The church was originally a Jewish church. They followed Jewish customs, worshipped in the Jewish Temple, were highly regarded in Jewish society (Acts 5:13) and continually grew in number including gaining a number of followers from the Jewish priests (Acts 6:7). The persecution of Christians in Jerusalem had ceased since the time of Paul’s conversion which meant the church was meeting openly and many who followed the Law rigidly, such as the Pharisees, had joined the believers. These rigid Law abiding Jews lived and preached Jewish legalism among the ranks of the early Jerusalem church and were known as the circumcised believers. Obviously Peter and the rest of the Jewish apostles were also circumcised, but circumcision and obedience to the Jewish law was not the doctrine Jesus had sent the apostles into the world to preach. They had been told to teach Christ’s doctrine to the Gentiles, not the Mosaic Law to the Gentiles:
“Therefore go and make disciples of all nations, baptizing them in the name of the Father and of the Son and of the Holy Spirit, and teaching them to obey everything I have commanded you.” – Matthew 28:19-20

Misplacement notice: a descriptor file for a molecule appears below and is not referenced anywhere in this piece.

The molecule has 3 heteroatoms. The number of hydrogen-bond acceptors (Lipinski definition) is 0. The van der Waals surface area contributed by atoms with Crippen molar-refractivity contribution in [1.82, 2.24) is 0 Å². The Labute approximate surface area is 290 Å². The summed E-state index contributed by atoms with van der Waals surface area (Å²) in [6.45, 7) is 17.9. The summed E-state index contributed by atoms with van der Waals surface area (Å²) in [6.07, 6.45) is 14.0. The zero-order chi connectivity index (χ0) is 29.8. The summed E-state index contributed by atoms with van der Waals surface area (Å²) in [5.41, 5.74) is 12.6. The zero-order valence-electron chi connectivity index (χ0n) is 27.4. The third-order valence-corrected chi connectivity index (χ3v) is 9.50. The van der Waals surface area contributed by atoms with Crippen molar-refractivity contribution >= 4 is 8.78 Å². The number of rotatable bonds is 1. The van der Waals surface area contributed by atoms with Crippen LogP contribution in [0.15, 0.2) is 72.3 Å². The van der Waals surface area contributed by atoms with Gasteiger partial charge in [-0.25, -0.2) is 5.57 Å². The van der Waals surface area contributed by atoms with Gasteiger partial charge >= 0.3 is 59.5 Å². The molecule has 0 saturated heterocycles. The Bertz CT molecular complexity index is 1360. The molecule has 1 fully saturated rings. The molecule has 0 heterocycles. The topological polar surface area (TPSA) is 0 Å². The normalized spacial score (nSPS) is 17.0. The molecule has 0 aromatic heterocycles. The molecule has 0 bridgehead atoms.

Peter seriously violated the circumcised believers’ standards of Jewish holiness when he enter the house of Cornelius, an uncircumcised Gentile, and, then, actually ate a meal with the Gentile centurion in his home.
Clearly, the early church in Jerusalem is struggling to understand the Gospel without Jewish colored glasses. The apostles themselves had to make many cultural adjustments when they traveled with Jesus who introduced the new phase of the kingdom of God called the Church. Many Jews, including Jesus brother James who became the leader of the Jerusalem church, continued to follow Jewish customs and worship on the Temple Mount. Why not? They were Jews and this was their culture. Yet, when they went to teach the Gentiles men like Peter, Paul and John did not teach Jewish culture or demand obedience to the Law of Moses. These men preached the message of Jesus. Yet, a group of Jews, called the Circumcision Group would not accept this distinction. They continued to teach circumcision and legalistic obedience to the Law of Moses to the Gentile churches. These circumcised believers would continue to be a problem for Paul in most of his churches in Gentile cities.
“Watch out for those dogs, those men who do evil, those mutilators of the flesh. For it is we who are the circumcision, we who worship by the Spirit of God, who glory in Christ Jesus, and who put no confidence in the flesh.” – Philippians 3:2-3
“Neither circumcision nor uncircumcision means anything; what counts is a new creation.” – Galatians 6:15
“He (Peter) began to draw back and separate himself from the Gentiles because he was afraid of those who belonged to the circumcision group.” – Galatians 2:12